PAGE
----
Summer Landscaping Maintenance Tips
July 11, 2020
With the heat of summer hitting the country hard in mid-July, it is time to think of summer maintenance for the landscape.
Check Drip Systems and Watering
If the landscape is starting to “look tired”, chances are the watering system needs to be examined a little more closely. Over-watering is not the answer as it is wasteful and not good for your garden or the environment. Be sure to set timers to water plants less often, but deeply with a slow drip. Water in early morning or later evening hours in order to prevent evaporation.
The best way to keep your grass healthy is to mow correctly – do not cut the grass too short. A good mowing height for the summer season is between 3 and 3.5 inches high. Over-watering and over-fertilization can create excessive thatch in the garden. While it is not too late to fertilize, make it organic whenever possible and work to prevent over-fertilization. Remove weeds from the grass and consider aerating the lawn in order to pull out thatch and improve oxygen flow.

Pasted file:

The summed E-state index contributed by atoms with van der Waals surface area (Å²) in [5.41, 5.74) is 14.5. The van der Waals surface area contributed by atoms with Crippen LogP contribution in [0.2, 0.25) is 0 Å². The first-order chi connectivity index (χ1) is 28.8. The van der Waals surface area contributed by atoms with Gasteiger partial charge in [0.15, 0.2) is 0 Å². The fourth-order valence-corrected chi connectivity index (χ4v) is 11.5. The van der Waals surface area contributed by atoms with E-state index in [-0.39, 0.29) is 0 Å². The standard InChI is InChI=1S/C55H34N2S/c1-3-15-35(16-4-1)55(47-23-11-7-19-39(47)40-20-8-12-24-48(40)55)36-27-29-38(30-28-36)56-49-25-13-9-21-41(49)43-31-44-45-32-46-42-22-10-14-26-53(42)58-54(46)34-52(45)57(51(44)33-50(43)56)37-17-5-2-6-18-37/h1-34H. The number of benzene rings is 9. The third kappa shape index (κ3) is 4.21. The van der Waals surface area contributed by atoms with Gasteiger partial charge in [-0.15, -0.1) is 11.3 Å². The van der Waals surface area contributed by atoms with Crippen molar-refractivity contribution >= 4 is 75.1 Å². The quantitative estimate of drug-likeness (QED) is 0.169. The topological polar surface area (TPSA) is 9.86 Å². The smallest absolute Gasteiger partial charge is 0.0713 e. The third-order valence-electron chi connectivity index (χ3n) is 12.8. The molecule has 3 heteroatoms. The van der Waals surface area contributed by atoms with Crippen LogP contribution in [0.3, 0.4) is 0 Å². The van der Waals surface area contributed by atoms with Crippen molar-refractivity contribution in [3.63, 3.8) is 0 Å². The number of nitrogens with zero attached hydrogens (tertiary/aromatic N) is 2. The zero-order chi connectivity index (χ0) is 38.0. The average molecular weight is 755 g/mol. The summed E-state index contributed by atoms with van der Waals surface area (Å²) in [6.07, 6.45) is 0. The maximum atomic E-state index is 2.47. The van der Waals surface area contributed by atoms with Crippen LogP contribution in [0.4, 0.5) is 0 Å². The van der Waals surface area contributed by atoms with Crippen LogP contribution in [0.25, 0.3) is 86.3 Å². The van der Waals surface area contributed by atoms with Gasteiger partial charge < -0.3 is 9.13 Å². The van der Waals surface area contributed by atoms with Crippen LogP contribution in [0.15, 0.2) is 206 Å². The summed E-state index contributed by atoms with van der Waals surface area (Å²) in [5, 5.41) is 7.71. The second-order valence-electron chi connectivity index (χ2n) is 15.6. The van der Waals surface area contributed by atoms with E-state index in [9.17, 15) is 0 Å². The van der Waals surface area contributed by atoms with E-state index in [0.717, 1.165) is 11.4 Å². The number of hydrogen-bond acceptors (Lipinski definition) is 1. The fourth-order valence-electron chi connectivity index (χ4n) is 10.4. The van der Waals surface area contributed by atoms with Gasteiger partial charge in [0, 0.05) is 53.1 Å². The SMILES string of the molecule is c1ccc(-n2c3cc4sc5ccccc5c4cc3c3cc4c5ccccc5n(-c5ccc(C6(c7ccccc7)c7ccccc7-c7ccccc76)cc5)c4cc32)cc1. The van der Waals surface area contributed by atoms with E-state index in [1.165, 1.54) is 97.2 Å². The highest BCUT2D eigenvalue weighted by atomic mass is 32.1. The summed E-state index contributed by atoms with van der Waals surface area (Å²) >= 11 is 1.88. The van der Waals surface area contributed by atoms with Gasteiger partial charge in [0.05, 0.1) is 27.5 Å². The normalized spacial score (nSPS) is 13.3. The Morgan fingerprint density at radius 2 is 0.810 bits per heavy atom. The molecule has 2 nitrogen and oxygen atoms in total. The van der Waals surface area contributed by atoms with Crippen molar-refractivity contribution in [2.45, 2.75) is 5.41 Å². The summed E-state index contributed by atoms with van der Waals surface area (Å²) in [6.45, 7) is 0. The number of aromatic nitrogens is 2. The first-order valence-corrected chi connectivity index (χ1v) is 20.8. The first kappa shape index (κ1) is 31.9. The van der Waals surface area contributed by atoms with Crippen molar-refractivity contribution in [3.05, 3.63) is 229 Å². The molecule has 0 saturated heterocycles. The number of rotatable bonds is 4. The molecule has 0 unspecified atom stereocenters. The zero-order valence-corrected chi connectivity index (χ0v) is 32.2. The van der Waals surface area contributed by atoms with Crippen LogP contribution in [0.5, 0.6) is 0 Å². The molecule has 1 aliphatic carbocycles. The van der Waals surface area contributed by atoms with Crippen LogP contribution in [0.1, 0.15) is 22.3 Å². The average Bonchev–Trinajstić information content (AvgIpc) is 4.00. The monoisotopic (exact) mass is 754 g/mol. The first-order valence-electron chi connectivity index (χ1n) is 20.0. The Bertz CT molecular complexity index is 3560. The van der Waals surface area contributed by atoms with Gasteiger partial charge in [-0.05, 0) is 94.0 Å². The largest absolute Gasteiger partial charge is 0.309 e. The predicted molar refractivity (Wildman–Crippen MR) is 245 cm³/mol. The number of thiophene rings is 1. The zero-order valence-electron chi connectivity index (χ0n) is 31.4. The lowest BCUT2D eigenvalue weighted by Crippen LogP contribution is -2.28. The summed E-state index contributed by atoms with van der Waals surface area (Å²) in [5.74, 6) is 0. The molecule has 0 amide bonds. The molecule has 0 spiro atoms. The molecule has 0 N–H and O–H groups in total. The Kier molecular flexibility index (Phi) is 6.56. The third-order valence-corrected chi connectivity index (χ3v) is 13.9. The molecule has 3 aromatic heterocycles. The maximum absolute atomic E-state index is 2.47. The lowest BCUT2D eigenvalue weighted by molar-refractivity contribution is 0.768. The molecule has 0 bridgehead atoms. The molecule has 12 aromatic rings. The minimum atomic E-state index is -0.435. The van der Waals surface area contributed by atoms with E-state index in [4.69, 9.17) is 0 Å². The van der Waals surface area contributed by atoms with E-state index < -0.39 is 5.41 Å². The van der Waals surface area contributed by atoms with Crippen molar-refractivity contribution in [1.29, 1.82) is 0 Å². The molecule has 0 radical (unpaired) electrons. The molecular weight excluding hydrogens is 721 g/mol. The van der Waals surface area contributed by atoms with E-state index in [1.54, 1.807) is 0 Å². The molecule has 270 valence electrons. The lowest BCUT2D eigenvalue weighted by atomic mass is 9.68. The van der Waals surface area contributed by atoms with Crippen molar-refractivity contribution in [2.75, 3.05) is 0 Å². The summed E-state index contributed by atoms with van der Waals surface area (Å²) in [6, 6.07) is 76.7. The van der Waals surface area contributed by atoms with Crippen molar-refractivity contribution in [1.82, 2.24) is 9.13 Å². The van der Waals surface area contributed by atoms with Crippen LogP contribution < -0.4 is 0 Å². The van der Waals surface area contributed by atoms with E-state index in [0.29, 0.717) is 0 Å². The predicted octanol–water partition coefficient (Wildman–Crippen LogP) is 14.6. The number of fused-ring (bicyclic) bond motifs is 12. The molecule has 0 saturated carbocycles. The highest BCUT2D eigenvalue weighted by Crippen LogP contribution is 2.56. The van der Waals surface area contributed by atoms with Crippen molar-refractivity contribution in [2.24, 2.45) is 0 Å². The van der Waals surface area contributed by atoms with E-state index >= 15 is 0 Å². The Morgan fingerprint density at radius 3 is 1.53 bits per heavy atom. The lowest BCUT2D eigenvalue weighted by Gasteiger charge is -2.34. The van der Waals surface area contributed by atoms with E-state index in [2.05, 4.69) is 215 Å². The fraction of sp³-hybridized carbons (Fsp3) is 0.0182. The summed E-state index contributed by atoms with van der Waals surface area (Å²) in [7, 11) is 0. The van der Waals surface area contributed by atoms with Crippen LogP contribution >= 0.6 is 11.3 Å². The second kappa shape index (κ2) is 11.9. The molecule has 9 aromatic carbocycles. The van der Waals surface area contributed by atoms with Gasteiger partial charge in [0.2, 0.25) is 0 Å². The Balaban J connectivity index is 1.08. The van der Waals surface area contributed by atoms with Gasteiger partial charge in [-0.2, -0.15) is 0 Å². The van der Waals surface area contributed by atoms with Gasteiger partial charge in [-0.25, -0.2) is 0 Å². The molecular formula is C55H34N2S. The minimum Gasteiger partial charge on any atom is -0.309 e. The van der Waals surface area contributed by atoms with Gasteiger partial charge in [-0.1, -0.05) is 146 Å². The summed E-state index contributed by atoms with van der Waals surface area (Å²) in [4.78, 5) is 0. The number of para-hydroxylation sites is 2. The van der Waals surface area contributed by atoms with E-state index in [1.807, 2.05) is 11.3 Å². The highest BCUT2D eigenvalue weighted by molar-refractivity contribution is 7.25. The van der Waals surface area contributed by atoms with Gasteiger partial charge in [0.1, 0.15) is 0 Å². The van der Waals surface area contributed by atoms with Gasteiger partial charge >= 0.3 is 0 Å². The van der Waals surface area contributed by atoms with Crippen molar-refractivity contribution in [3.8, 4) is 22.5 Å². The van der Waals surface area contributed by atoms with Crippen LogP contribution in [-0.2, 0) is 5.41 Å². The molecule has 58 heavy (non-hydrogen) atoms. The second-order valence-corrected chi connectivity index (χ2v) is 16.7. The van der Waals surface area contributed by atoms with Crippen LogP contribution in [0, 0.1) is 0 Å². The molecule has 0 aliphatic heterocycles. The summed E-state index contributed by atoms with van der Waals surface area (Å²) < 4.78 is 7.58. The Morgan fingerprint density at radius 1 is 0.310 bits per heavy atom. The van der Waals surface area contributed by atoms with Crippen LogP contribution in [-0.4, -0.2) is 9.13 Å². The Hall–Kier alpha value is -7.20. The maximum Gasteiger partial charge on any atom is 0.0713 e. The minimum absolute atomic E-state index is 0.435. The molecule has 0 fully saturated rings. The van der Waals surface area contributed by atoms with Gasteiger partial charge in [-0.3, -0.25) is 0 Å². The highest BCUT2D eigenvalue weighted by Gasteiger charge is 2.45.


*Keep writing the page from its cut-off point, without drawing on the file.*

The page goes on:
Trim Back Deadwood and Check for Pests
While you can prune shrubs in most any season, it is often best to do so in early winter/spring or fall depending upon the individual shrub or tree's needs. However, it might be necessary to clip back some shrubs that are overgrown or that have suffered from heat damage. Simply trim the deadwood off and reshape a bit to freshen the look. This is also the perfect time to check for any pests in your landscape and treat accordingly with an organic solution.
Plant New Annuals
Whether it be in ground or in containers, some annuals fizzle out mid-summer and the gardens will need a bit of a boost. Cutback or replant and fertilize flowering annual plants to give the garden a rejuvenation and a gorgeous power punch through the end of summer. Great late summer annuals include celosia, cosmos, moss rose, periwinkle, petunias, and zinnias.
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